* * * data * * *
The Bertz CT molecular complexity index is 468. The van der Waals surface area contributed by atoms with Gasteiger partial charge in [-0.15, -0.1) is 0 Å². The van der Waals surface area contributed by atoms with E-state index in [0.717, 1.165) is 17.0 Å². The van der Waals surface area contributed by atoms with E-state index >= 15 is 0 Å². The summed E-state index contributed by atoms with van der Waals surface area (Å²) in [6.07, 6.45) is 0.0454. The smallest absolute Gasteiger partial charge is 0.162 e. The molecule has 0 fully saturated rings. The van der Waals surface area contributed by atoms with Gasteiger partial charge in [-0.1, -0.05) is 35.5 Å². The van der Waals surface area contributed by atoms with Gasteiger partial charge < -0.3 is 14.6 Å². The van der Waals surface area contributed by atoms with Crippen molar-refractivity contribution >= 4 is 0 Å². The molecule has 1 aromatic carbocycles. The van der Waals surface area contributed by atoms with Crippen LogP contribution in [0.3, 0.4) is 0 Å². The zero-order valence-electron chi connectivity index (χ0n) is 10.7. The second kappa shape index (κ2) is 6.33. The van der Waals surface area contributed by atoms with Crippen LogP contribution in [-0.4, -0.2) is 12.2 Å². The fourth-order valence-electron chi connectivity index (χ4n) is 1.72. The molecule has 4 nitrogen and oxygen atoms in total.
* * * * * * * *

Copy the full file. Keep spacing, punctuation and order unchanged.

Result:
The Bertz CT molecular complexity index is 468. The van der Waals surface area contributed by atoms with Gasteiger partial charge in [-0.15, -0.1) is 0 Å². The van der Waals surface area contributed by atoms with E-state index in [0.717, 1.165) is 17.0 Å². The van der Waals surface area contributed by atoms with E-state index >= 15 is 0 Å². The summed E-state index contributed by atoms with van der Waals surface area (Å²) in [6.07, 6.45) is 0.0454. The smallest absolute Gasteiger partial charge is 0.162 e. The molecule has 0 fully saturated rings. The van der Waals surface area contributed by atoms with Gasteiger partial charge in [-0.1, -0.05) is 35.5 Å². The van der Waals surface area contributed by atoms with Gasteiger partial charge < -0.3 is 14.6 Å². The van der Waals surface area contributed by atoms with Crippen molar-refractivity contribution >= 4 is 0 Å². The molecule has 1 aromatic carbocycles. The van der Waals surface area contributed by atoms with Crippen LogP contribution in [0.3, 0.4) is 0 Å². The zero-order valence-electron chi connectivity index (χ0n) is 10.7. The second kappa shape index (κ2) is 6.33. The van der Waals surface area contributed by atoms with Crippen LogP contribution in [-0.4, -0.2) is 12.2 Å². The fourth-order valence-electron chi connectivity index (χ4n) is 1.72. The molecule has 4 nitrogen and oxygen atoms in total.